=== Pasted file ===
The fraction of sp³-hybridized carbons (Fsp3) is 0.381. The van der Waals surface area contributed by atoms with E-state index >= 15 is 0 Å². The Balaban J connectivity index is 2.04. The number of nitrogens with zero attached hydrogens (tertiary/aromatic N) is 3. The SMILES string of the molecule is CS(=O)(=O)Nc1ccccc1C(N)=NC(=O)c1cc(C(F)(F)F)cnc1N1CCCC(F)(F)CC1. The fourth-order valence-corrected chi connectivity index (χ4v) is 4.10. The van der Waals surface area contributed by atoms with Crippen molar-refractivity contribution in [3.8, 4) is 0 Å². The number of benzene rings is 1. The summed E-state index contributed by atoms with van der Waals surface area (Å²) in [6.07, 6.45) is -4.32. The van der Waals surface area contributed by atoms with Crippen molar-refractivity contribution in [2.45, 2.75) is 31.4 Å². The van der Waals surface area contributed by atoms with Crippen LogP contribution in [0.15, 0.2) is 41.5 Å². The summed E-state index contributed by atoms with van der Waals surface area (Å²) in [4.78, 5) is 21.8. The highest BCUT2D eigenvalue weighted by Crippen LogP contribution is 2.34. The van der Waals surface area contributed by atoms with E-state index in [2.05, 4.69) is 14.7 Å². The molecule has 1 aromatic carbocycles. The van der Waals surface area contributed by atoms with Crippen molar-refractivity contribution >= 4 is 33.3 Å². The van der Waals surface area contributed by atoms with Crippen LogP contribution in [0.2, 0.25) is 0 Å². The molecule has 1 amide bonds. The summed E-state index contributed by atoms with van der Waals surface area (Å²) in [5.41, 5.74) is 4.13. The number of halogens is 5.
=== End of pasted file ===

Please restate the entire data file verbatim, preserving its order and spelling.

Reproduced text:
The fraction of sp³-hybridized carbons (Fsp3) is 0.381. The van der Waals surface area contributed by atoms with E-state index >= 15 is 0 Å². The Balaban J connectivity index is 2.04. The number of nitrogens with zero attached hydrogens (tertiary/aromatic N) is 3. The SMILES string of the molecule is CS(=O)(=O)Nc1ccccc1C(N)=NC(=O)c1cc(C(F)(F)F)cnc1N1CCCC(F)(F)CC1. The fourth-order valence-corrected chi connectivity index (χ4v) is 4.10. The van der Waals surface area contributed by atoms with Crippen molar-refractivity contribution in [3.8, 4) is 0 Å². The number of benzene rings is 1. The summed E-state index contributed by atoms with van der Waals surface area (Å²) in [6.07, 6.45) is -4.32. The van der Waals surface area contributed by atoms with Crippen molar-refractivity contribution in [2.45, 2.75) is 31.4 Å². The van der Waals surface area contributed by atoms with Crippen LogP contribution in [0.15, 0.2) is 41.5 Å². The summed E-state index contributed by atoms with van der Waals surface area (Å²) in [4.78, 5) is 21.8. The highest BCUT2D eigenvalue weighted by Crippen LogP contribution is 2.34. The van der Waals surface area contributed by atoms with E-state index in [2.05, 4.69) is 14.7 Å². The molecule has 1 aromatic carbocycles. The van der Waals surface area contributed by atoms with Crippen molar-refractivity contribution >= 4 is 33.3 Å². The van der Waals surface area contributed by atoms with Crippen LogP contribution in [0.2, 0.25) is 0 Å². The molecule has 1 amide bonds. The summed E-state index contributed by atoms with van der Waals surface area (Å²) in [5.41, 5.74) is 4.13. The number of halogens is 5.